Bishop John Edward Gunn, SM

BIshop John Edward Gunn Shield
Born: March 15, 1863 – County Tyrone, Ireland
Ordained a Priest: Feb. 2, 1890
Ordained a Bishop: Aug. 29, 1911
Died: Feb. 19, 1924
Episcopal Motto: Show Thyself A Mother

Father John Gunn, a Marist priest, was appointed the sixth Bishop of Natchez by Pope Pius X in 1911.

Bishop Gunn was known as a brilliant orator and for having tremendous energy. He cultivated the diocese’s relationship with Catholic Extension to help in the building of chapels throughout the state.

He also helped found St. Augustine Seminary with the Society of the Divine Word in Bay St. Louis for the formation of African American clergy in 1923.

By the time of his death in 1924, almost every Catholic in Mississippi was able to reach one of these chapels for Mass at least once a month. Catholic churches grew from 75 to 149 during his administration, and Catholics grew in number from 17,000 to more than 31,000.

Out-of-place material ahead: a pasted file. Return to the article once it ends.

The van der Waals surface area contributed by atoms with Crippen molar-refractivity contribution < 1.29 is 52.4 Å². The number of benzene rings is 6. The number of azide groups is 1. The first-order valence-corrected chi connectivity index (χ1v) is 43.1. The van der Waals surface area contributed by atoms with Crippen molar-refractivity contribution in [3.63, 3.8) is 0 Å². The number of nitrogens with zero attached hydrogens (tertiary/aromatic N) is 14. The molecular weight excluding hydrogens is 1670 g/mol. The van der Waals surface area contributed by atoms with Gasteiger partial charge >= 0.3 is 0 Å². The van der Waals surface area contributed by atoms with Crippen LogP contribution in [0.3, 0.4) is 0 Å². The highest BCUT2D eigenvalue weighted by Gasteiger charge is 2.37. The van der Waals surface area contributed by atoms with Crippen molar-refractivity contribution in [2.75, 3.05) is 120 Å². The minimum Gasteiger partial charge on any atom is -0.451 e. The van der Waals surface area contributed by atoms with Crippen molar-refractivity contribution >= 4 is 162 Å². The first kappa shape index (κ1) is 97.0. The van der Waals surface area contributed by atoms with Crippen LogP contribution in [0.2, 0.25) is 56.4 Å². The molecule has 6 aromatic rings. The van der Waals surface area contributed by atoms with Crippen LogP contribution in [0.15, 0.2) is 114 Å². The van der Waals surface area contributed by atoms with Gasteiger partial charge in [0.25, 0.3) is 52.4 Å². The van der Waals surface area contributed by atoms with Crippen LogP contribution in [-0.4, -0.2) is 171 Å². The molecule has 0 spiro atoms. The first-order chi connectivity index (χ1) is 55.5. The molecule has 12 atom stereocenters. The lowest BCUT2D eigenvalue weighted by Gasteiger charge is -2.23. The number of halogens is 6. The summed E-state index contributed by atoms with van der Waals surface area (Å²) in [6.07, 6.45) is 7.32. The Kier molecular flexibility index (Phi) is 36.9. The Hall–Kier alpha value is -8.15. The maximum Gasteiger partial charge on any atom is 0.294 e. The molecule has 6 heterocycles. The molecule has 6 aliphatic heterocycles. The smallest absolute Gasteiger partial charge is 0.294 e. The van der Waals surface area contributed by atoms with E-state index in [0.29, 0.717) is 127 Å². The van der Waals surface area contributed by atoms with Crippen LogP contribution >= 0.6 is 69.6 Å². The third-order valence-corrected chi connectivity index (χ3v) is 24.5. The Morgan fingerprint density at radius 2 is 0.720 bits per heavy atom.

Bishop Gunn’s 13 years of service to the Diocese were marked by the difficult four years of the first World War and the ravages of Spanish influenza. The Bishop believed strongly in service to one’s country. “In life and death I am proud of three things: my Irish birth, my Catholic faith, and my American citizenship,” he said. “I tried to translate my love for all three into service and sacrifice,” he wrote in his will.

Bishop Gunn died in New Orleans in 1924 and is buried beside his fellow Irishman Bishop Thomas Heslin on Catholic Hill in the Natchez City Cemetery.

In his will he wrote, “I believe in God. I believe all He has said because He said it and because His infallible Church heard Him and told me what He said. I love Him with my whole heart and soul and strength and for His sake I love others.”